Philadelphia Police Use Social Media To Find Potential Suspects - Philadelphia Criminal Law News

Philadelphia Criminal Law News

Philadelphia Police Use Social Media To Find Potential Suspects

While ideas of social media innovation are sometimes related to social networking sites like Twitter, not many people may realize that law enforcement agencies also innovate by using them as a new tool to gain cooperation and information from the community. According to The Social Graf, the Philadelphia Police Department has utilized social media to release a new crime-fighting project called "Video Villains."

"Video Villains" serves as a kind of online "most wanted list" that includes video footage of perpetrators caught in the act of a crime, including those that involve violence or property. The Philly PD may post a range of things from videos on YouTube and still shots on Flicker to updates on Facebook, Twitter, or their own Philadelphia Police website.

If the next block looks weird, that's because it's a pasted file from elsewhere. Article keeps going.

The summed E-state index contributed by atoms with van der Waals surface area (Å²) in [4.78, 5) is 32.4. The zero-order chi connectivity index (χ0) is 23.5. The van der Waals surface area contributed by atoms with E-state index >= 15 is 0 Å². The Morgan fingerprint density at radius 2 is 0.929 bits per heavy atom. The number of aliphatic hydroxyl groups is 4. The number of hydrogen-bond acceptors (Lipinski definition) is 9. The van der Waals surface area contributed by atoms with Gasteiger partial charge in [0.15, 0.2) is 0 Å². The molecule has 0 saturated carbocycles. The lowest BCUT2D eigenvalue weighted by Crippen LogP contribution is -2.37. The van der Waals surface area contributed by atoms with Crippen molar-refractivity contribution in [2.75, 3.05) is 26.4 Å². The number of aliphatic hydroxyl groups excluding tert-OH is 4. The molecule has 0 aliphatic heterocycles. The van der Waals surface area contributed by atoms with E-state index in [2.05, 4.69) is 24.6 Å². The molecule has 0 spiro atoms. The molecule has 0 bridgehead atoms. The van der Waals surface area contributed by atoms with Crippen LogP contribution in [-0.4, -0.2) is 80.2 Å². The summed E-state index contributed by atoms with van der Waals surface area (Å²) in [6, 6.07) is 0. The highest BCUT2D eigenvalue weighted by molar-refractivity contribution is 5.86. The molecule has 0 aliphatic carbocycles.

By using social media, Philadelphia authorities encourage concerned citizens to help authorities identify criminals so that they can be immediately arrested. However, they are also not the only law enforcement agency in the country that has taken the initiative to use and develop social media programs.

Boston's MTBA transit police, for instance, have created their own official Twitter account that serves as a public tip line where riders can easily and directly submit tips and images to authorities through text messaging. Photos sent by the public are then quickly cross-referenced with pictures from almost 700 surveillance cameras at various MTBA trolleys, buses, parking garages, and train stations.

Internal government documents have revealed that federal agencies, like the Office of Fraud Detection and National Security, use social networks "to observe the daily life of beneficiaries and petitioners who are suspected of fraudulent activities." The Department of Homeland Security has even been able to uncovere phony "green card" marriages between immigrants and U.S. citizens through Facebook.

For more information on issues concerning social media and video surveillance, visit the Related Resources links below.

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